B. My Advisers, while expressing their most earnest hope that 
peaceful solution of existing international difficulties may be 
achieved and their strong desire to co-operate in every possible 
way for that purpose, wish me to convey to His Majesty's 
Government the firm assurance that if unhappily war should 
ensue the Canadian people will be united in a common resolve 
to put forth every effort and to make every sacrifice necessary 
to insure the integrity and maintain the honour of our Empire. 

ARTHUR. 

The Secretary of State for the Colonies to the Governor- 
General 

B. (Cablegram.) London, August 2, 1914. 

With reference to your telegram ist August, His Majesty's 
Government gratefully welcome the assurance of your Govern- 
ment that in the present crisis they may rely on whole-hearted 
co-operation of the people of Canada. 

HARCOURT. 

The Secretary of State for the Colonies to the Governor- 
General 

B. (Cablegram.) London, August 4, 1914. 

Please communicate to your Ministers following message 
from His Majesty the King, and publish : 

' I desire to express to my people of the Overseas Dominions 
with what appreciation and pride I have received the messages 
from their respective Governments during the last few days. 
These spontaneous assurances of their fullest support recalled 



CANADIAN SUPPORT FOR THE EMPIRE 

to me the generous self-sacrificing help given by them in the 
past to the Mother Country. I shall be strengthened in the 
discharge of the great responsibilities which rest upon me by 
the confident belief that in this time of trial my Empire will 
stand united, calm, resolute, trusting in God. GEORGE R.I.' 

HARCOURT. 

The Governor-General to the Secretary of State for the 
Colonies 

(Cablegram.) Ottawa, August 4, 1914.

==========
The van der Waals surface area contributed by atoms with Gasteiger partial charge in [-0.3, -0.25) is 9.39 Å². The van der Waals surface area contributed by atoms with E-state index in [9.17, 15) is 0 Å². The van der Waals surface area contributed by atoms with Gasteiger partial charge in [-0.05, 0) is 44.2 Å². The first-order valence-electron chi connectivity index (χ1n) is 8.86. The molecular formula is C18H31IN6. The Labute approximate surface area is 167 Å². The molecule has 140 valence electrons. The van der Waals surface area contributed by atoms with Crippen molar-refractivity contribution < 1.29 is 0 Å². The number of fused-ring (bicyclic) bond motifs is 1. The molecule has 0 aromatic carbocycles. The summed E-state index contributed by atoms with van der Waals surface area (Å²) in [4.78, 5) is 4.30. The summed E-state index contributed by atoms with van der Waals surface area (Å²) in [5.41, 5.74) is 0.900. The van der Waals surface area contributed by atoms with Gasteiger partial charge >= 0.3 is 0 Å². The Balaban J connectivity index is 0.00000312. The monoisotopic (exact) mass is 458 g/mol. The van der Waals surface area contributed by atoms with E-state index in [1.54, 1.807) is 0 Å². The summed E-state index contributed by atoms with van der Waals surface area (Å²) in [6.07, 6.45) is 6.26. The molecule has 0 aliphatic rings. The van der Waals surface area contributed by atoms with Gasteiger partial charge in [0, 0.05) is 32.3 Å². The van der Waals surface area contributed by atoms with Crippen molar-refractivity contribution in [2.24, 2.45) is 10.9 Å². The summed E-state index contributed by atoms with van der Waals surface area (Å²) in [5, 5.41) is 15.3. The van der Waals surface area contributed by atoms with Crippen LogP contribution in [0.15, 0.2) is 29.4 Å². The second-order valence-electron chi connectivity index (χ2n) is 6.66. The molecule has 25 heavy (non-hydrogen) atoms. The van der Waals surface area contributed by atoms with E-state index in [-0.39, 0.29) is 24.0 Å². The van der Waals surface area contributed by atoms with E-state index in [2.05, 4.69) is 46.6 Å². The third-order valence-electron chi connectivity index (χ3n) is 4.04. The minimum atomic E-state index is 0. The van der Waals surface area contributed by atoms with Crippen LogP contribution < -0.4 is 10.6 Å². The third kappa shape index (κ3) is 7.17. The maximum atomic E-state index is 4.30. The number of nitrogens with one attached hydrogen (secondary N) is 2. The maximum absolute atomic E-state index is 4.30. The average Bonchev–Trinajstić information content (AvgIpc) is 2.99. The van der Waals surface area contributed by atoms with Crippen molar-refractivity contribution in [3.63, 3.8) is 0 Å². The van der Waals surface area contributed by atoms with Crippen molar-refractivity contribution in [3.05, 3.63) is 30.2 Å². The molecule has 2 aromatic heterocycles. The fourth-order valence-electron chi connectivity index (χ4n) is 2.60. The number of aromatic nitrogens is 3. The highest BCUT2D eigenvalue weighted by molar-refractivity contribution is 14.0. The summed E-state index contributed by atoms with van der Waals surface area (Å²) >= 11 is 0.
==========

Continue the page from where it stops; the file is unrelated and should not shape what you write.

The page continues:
Following for the King : 

' In the name of the Dominion of Canada I humbly thank B - 
Your Majesty for your gracious message of approval. Canada 
stands united from the Pacific to the Atlantic in her deter- 
mination to uphold the honour and tradition of our Empire/ 

ARTHUR. 

THE OVERSEAS FORCES 

LORD ROBERTS COLONEL-IN-CHIEF 

The King has been graciously pleased to approve the Times, 
appointment of Field-Marshal the Right Hon. Earl Roberts, Aug.i 4 ,'i 4 . 
V.C., K.G., K.P., G.C.V.O., O.M., G.C.S.I., G.C.I.E., to be 
Colonel-in-Chief of such forces from the Oversea Dominions 
and India as may come to this country. 

THE KING'S MESSAGE TO THE DOMINIONS 

The Secretary of State for the Colonies to the Governor- 
General 

(Cablegram.) London, September 8, 1914. 

The King has been graciously pleased to send the follow- A. No. 55. 
ing message to the Governments and Peoples of his self- 
governing Dominions : 

' To the Governments and Peoples of my Self -Governing 

Dominions 

' During the past few weeks the Peoples of my whole Empire 
at home and overseas have moved with one mind and purpose 

3 



DOCUMENTARY HISTORY OVERSEAS 

to confront and overthrow an unparalleled assault upon the 
continuity of civilisation and the peace of mankind. The 
calamitous conflict is not of my seeking. My voice has been 
cast throughout on the side of peace. My Ministers earnestly 
strove to allay the causes of strife and to appease differences 
with which my Empire was not concerned. Had I stood 
aside when in defiance of pledges to which my Kingdom was 
a party, when the soil of Belgium was violated and her cities 
laid desolate, when the very life of the French Nation was 
threatened with extinction, I should have sacrificed my 
honour and given to destruction the liberties of my Empire 
and of mankind. I rejoice that every part of the Empire is 
with me in this decision. 

' Paramount regard for treaty faith and the pledged word 
of rulers and peoples is the common heritage of Great Britain 
and of the Empire. 

' My Peoples in the Self-Governing Dominions have shown 
beyond all doubt that they whole-heartedly endorse the grave 
decision which it was necessary to take. 

'My personal knowledge of the loyalty and devotion of 
my overseas Dominions has led me to expect that they would 
cheerfully make the great efforts and bear the great sacrifices 
which the present conflict entails. The full measure in which 
they have placed their services and resources at my disposal 
fills me with gratitude, and I am proud to be able to show 
to the world that my peoples overseas are as determined as